Shooting Segmentation.. does it really work?

Recently, I wrote a blog post discussing shooting segmentation and the batching process that can happen when shooting.  Let’s spend a few minutes and discuss the segmentation part of shooting.  I was recently training with someone who was at a plateau shooting Steel Challenge Stage Outer Limits.  The first shot was assertive and towards the center of the plate every single shot.  The second shot on Plate #2 was a little bit more sporadic, but was hitting the plate 95%+ of the time.  There was a brief pause after the shot was fired which included a slight delay until either an audible ring or enough time for the brain to process the sights were in the right location when the shot was fired.  The third, fourth, and fifth shot were at an acceptable pace.  The overall times were right around 4.00 seconds a string.  This is a high Master level shooter on all of the other stages, with some in the Grand Master time range.

My job, as a coach, was to identify their shooting tendency and provide them with a way to correct it to become more effective and more efficient.  I shared with this person they were hesitating on plate #2 and I asked if they knew that they were doing this.  They said that they could feel from time to time they were.  I then walked through the psychology of shooting this stage and the fear of leaving the first box and going to the next and not missing the second plate.  I told them I wanted them to speed up the second shot and not think about it being the second shot on Outer Limits, but a second shot on any other stage where you see the dot on the plate and pull the trigger.  What happened next was interesting, but not all that uncommon.  They shot the first shot slightly more aggressively .10 seconds faster, the back shot was much faster and .93 seconds total time on the first two shots.  This pace is in where the top third of most Grand Masters in Rimfire Rifle Open are logged.  Then they shot plate #4 aggressively, they were not stable into the box and it took 3 shots to hit plate #4 before they finished off with plate #3 and the stop plate.  Total time was 4.25 seconds with two pickup shots.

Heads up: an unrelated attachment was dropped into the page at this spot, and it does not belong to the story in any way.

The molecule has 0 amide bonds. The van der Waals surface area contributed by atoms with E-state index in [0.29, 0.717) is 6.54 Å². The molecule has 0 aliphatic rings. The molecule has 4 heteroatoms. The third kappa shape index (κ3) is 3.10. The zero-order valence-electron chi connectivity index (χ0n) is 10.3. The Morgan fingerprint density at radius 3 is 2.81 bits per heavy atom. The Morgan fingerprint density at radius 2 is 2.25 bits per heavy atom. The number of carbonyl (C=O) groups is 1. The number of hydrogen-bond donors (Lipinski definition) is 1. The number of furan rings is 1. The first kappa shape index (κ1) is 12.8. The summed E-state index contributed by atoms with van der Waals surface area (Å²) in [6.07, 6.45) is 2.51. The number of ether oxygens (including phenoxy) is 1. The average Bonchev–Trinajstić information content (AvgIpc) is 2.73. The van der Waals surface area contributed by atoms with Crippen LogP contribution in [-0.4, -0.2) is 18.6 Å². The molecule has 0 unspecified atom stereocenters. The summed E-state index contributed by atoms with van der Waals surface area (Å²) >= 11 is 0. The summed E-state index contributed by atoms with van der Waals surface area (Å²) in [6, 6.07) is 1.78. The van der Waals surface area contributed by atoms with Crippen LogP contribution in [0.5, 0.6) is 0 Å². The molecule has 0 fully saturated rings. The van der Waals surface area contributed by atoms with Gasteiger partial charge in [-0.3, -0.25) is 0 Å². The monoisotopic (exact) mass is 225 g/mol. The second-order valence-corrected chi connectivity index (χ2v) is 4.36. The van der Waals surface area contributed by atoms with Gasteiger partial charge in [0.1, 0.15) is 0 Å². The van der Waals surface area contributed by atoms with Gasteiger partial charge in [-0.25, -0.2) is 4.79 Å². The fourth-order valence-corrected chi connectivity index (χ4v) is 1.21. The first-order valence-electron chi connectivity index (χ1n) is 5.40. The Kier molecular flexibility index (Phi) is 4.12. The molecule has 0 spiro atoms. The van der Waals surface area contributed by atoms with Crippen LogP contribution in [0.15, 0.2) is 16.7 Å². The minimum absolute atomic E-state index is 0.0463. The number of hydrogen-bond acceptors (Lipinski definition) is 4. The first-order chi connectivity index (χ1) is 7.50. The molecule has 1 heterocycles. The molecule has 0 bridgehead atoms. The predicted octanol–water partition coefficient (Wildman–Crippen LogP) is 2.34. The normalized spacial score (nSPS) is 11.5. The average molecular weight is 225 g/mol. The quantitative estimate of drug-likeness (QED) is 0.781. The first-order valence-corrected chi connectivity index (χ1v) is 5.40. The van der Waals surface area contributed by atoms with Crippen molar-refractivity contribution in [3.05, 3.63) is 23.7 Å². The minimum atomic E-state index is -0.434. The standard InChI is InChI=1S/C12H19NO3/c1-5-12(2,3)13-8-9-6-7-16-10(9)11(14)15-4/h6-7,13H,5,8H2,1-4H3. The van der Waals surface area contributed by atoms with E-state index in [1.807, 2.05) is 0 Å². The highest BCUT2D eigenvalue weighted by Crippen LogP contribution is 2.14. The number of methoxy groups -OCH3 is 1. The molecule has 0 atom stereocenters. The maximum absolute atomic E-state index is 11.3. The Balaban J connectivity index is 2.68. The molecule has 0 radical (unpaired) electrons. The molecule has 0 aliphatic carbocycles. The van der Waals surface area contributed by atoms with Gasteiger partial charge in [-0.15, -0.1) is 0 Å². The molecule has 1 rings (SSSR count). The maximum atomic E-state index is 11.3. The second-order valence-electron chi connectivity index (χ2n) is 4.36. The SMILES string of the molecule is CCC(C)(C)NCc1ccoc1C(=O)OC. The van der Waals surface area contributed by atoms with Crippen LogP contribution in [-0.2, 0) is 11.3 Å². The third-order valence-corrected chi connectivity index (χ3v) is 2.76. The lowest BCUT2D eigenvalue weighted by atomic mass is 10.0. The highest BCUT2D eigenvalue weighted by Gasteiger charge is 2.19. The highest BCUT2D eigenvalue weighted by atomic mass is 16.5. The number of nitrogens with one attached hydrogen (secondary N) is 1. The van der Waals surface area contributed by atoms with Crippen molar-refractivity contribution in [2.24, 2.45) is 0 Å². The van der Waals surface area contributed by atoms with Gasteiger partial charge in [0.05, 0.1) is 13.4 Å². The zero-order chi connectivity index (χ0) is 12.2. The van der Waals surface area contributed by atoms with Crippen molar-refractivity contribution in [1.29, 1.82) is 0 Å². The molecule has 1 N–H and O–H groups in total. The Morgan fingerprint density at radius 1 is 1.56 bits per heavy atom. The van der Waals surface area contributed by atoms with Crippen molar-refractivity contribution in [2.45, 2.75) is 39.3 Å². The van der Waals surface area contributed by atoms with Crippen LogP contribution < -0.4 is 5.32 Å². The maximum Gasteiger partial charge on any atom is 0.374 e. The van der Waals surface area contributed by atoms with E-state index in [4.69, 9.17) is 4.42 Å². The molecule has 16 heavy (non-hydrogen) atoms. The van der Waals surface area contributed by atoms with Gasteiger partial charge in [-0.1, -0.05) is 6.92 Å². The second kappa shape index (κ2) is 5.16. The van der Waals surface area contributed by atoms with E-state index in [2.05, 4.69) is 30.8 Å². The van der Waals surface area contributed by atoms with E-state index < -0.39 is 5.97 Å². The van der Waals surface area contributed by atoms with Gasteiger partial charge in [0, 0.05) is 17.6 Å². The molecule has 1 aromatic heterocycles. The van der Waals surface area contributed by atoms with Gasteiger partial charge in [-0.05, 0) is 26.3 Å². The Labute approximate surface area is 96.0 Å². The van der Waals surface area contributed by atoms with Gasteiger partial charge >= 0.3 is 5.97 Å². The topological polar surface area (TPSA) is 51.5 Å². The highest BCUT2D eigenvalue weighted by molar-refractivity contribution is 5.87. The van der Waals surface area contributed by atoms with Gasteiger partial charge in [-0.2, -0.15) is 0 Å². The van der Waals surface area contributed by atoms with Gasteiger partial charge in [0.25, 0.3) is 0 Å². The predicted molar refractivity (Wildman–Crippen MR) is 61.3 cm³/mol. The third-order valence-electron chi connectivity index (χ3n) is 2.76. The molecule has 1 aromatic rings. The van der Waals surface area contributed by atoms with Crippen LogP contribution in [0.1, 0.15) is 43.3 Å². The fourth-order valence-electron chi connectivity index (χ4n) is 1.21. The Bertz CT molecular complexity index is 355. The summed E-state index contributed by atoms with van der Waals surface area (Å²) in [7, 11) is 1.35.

This is where shooting segmentation comes in.  Just because you push the pace on one shot, this does not mean you push the pace on all of the shots on the stage or array.  You segment your cadence on each target giving each one what it needs.  You can’t treat every single shot the same or batch them together.  When you watch the top shooters in the sport, they do not shoot all targets at the same speed, there is variation because every target needs its own sight picture and discipline.  If your transition from box #1 to box#2 is assertive, but in control and you hit plate #4 99+% of the time, you may not need to speed this shot up. 

After reviewing some video, they were able to make the correct adjustments and were shooting in the 3.5-3.6s when they put all of the steps together.  If you are not getting the results you are looking for on a stage, with a particular division, step back and look to see where the time is to be lowered.  Just shooting everything fast is not the recipe for success.  Sometimes you have to break down each shot and transition to find it.  Keep this in mind the next time you go to the practice range and find your time!

See you out on the range soon!


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